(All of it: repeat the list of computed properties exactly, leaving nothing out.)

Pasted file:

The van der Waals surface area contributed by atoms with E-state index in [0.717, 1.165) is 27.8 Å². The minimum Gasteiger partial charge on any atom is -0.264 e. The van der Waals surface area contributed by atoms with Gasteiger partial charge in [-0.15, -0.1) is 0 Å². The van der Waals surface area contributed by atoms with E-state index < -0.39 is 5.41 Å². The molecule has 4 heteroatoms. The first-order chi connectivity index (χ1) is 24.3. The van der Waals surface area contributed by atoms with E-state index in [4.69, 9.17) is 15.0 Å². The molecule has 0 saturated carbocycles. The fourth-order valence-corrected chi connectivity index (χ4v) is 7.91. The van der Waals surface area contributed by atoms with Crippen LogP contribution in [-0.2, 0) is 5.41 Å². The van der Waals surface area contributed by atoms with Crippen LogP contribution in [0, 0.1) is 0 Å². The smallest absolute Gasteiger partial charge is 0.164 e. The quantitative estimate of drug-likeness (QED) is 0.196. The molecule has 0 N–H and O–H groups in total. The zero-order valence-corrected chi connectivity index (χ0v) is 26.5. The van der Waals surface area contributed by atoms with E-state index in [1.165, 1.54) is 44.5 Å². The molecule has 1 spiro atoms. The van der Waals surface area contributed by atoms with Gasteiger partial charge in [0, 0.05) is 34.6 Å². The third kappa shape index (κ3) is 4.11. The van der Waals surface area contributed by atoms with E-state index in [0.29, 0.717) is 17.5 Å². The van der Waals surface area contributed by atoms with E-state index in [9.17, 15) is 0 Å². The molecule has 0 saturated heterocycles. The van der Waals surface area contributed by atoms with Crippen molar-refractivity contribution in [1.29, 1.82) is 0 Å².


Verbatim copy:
The van der Waals surface area contributed by atoms with E-state index in [0.717, 1.165) is 27.8 Å². The minimum Gasteiger partial charge on any atom is -0.264 e. The van der Waals surface area contributed by atoms with Gasteiger partial charge in [-0.15, -0.1) is 0 Å². The van der Waals surface area contributed by atoms with E-state index < -0.39 is 5.41 Å². The molecule has 4 heteroatoms. The first-order chi connectivity index (χ1) is 24.3. The van der Waals surface area contributed by atoms with E-state index in [4.69, 9.17) is 15.0 Å². The molecule has 0 saturated carbocycles. The fourth-order valence-corrected chi connectivity index (χ4v) is 7.91. The van der Waals surface area contributed by atoms with Crippen LogP contribution in [-0.2, 0) is 5.41 Å². The van der Waals surface area contributed by atoms with Crippen LogP contribution in [0, 0.1) is 0 Å². The smallest absolute Gasteiger partial charge is 0.164 e. The quantitative estimate of drug-likeness (QED) is 0.196. The molecule has 0 N–H and O–H groups in total. The zero-order valence-corrected chi connectivity index (χ0v) is 26.5. The van der Waals surface area contributed by atoms with E-state index in [1.165, 1.54) is 44.5 Å². The molecule has 1 spiro atoms. The van der Waals surface area contributed by atoms with Gasteiger partial charge in [0, 0.05) is 34.6 Å². The third kappa shape index (κ3) is 4.11. The van der Waals surface area contributed by atoms with E-state index in [0.29, 0.717) is 17.5 Å². The van der Waals surface area contributed by atoms with E-state index in [9.17, 15) is 0 Å². The molecule has 0 saturated heterocycles. The van der Waals surface area contributed by atoms with Crippen molar-refractivity contribution in [1.29, 1.82) is 0 Å².